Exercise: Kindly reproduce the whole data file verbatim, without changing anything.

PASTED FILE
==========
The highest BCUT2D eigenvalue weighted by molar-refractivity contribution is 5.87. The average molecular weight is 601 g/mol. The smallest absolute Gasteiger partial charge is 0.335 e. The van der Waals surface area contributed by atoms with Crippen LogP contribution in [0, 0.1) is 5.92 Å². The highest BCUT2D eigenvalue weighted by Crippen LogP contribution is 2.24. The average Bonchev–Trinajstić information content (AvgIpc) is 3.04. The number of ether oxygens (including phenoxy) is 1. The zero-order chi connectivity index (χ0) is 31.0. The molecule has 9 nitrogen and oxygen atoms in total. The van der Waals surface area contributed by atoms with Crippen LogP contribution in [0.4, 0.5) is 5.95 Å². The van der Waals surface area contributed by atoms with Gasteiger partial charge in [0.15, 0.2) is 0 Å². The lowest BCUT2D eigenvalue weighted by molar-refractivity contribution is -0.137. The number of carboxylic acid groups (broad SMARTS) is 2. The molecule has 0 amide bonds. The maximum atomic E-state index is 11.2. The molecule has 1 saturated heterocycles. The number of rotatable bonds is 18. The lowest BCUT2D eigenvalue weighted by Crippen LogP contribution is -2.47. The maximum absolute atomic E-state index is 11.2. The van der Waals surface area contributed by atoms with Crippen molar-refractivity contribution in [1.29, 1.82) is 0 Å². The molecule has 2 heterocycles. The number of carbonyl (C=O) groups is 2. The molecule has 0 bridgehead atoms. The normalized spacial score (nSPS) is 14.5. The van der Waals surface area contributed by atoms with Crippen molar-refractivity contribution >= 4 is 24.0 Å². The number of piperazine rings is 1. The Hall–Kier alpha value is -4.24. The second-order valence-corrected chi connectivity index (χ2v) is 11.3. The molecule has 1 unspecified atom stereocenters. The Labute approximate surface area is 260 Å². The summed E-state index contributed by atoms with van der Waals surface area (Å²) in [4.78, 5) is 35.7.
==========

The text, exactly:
The highest BCUT2D eigenvalue weighted by molar-refractivity contribution is 5.87. The average molecular weight is 601 g/mol. The smallest absolute Gasteiger partial charge is 0.335 e. The van der Waals surface area contributed by atoms with Crippen LogP contribution in [0, 0.1) is 5.92 Å². The highest BCUT2D eigenvalue weighted by Crippen LogP contribution is 2.24. The average Bonchev–Trinajstić information content (AvgIpc) is 3.04. The number of ether oxygens (including phenoxy) is 1. The zero-order chi connectivity index (χ0) is 31.0. The molecule has 9 nitrogen and oxygen atoms in total. The van der Waals surface area contributed by atoms with Crippen LogP contribution in [0.4, 0.5) is 5.95 Å². The van der Waals surface area contributed by atoms with Gasteiger partial charge in [0.15, 0.2) is 0 Å². The lowest BCUT2D eigenvalue weighted by molar-refractivity contribution is -0.137. The number of carboxylic acid groups (broad SMARTS) is 2. The molecule has 0 amide bonds. The maximum atomic E-state index is 11.2. The molecule has 1 saturated heterocycles. The number of rotatable bonds is 18. The lowest BCUT2D eigenvalue weighted by Crippen LogP contribution is -2.47. The maximum absolute atomic E-state index is 11.2. The van der Waals surface area contributed by atoms with Crippen molar-refractivity contribution in [1.29, 1.82) is 0 Å². The molecule has 2 heterocycles. The number of carbonyl (C=O) groups is 2. The molecule has 0 bridgehead atoms. The normalized spacial score (nSPS) is 14.5. The van der Waals surface area contributed by atoms with Crippen molar-refractivity contribution >= 4 is 24.0 Å². The number of piperazine rings is 1. The Hall–Kier alpha value is -4.24. The second-order valence-corrected chi connectivity index (χ2v) is 11.3. The molecule has 1 unspecified atom stereocenters. The Labute approximate surface area is 260 Å². The summed E-state index contributed by atoms with van der Waals surface area (Å²) in [4.78, 5) is 35.7.